Top 10 HR Resolutions for the year 2021

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Top 10 HR Resolutions and Trends for the year 2021

If 2020 taught us anything, it is that the civic systems we rely on as a society are vulnerable and fragile. The year that went down like an insane year, probably one of the worst in history, delivered a series of previously inconceivable crises (except for those seen in movies…) that underscored dangerous cracks in our systems for ensuring health, safety, and effective governance. It was a year when “fiction” became fact.

For us in the travel industry, where customer-connect is a crucial service point, the remote working scenario was certainly a situation that needed much getting used to. 2020 has got all of us to evaluate our priorities – personally and professionally.

Something that would quickly help focus and serve as the “true north” to guide me at work and outside of it. 2020 has been an ‘eye opener’ to help us realise that we will not be able to predict what awaits us around the corner, however, your “true north” will serve you well to guide how you learn and progress.

“My “true north” for the year 2021 is Resilience”

This will guide how I operate at work and at home, how I interact with people, how I view every transaction.

Extending this to our organization, as we moved from the initial pandemic response to planning more sustainable operations, we tried to build resilience into everything, from strategy to work design, to enable the organization and our employees to sense and respond to change again and again. 2020 has proven incontestably that change is the only constant.

Here are some areas where we will focus on bolstering resilience in 2021:

Develop Adaptability

At the beginning of 2020, LinkedIn had predicted that Adaptability was the number 4 skill which would be most in-demand. However, the realities of 2020 brought adaptability to the top of the most in-demand skills. In 2021, most companies will continue to look for resilient candidates who are ready to work under pressure and capable of adapting to maintain profitability. Interviewers will evaluate candidates who demonstrate the capability to acclimatise to ever-changing circumstances.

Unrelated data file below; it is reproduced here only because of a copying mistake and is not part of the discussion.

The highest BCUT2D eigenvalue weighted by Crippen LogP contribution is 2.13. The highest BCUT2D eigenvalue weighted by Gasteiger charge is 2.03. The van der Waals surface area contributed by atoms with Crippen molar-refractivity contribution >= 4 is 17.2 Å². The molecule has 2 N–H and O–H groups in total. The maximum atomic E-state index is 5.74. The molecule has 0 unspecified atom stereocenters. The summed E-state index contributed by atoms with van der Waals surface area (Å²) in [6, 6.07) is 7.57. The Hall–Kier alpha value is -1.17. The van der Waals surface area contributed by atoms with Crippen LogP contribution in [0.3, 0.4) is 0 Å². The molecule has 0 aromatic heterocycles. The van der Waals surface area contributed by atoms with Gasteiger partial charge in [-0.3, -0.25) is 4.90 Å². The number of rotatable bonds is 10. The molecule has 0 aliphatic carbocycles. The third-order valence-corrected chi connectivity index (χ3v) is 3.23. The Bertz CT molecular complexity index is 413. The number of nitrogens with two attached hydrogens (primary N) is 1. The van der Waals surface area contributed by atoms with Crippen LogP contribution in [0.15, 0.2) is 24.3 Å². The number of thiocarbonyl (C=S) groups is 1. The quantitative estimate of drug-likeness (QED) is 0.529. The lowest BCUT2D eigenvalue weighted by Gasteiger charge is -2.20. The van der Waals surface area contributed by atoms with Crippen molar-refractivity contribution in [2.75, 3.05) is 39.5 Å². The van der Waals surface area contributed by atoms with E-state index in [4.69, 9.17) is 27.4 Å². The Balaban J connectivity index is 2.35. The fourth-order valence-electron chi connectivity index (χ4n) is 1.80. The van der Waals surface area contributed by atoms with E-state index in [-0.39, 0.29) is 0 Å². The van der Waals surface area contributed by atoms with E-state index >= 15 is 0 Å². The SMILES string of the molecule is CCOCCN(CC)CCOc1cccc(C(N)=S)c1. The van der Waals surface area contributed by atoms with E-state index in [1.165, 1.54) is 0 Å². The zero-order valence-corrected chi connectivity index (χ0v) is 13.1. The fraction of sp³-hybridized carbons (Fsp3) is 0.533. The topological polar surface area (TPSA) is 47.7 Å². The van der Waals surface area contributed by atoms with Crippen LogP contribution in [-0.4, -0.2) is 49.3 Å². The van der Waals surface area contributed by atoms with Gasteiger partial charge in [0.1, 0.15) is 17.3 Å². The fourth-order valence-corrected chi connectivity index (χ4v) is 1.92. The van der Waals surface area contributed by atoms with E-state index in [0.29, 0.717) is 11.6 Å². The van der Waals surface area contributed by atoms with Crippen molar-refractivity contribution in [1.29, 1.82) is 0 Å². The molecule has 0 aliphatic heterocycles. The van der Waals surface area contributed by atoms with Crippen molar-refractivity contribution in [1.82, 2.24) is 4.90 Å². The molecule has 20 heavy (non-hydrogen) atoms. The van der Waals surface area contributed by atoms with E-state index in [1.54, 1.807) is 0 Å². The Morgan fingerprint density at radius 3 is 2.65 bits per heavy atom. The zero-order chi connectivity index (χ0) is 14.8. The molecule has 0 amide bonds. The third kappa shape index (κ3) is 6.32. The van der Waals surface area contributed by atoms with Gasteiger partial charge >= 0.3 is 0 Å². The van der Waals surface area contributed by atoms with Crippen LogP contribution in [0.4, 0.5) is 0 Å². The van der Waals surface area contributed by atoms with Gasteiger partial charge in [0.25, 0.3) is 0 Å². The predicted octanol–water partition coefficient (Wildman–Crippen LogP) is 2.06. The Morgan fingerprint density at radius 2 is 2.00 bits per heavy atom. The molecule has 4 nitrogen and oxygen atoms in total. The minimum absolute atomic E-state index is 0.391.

Enable Cost Optimisation

The pandemic has brought economic instability into most people’s lives. Numerous businesses faced the need to rationalise their costs and industries like ours where travel was at a standstill, saw the need for this more keenly in order to sustain. To maintain profitability and continue reviving the business we are in the process of evaluating more flexible hiring practices.

Cultivate Culture, Inclusivity and Diversity

While 2020 caused a massive shift in the way people work and businesses operate, it has also changed the position of the HR departments in the cultivation of culture, inclusivity, and diversity. While everyone around worries about health, mental state, wellbeing, financial risks, and dealing with all the other stressing factors, HR teams are required to keep calm and think of what is to be communicated to the employees by the employers. Being at the front line of this crisis, HR teams must develop relevant strategies to support this objective.

Reinventing and Enhancing Employee Experience and Engagement

Many companies invest in improving their customers’ experience, making it a top priority, and the way to gain success. We are investing the same energy in boosting our employee experience as well. HR will have to redesign the employee journey and measure the virtual employee experience.

Imagine that Anjali joins your organization. She applies, goes through the selection process, meets a few people in-person during the interview rounds, and eventually happily accepts your offer. On her first day, as part of her onboarding and new employee orientation, she comes to the office and meets her new team, and is escorted to her desk. Anjali’s manager is present too and the whole team goes for lunch to celebrate her joining the team.  

Now, imagine this entire process but without all the real-life interactions. How would Anjali’s experience be if it is 100% online? Would she connect the same way with colleagues without the in-person lunch, coffees, and watercooler conversations?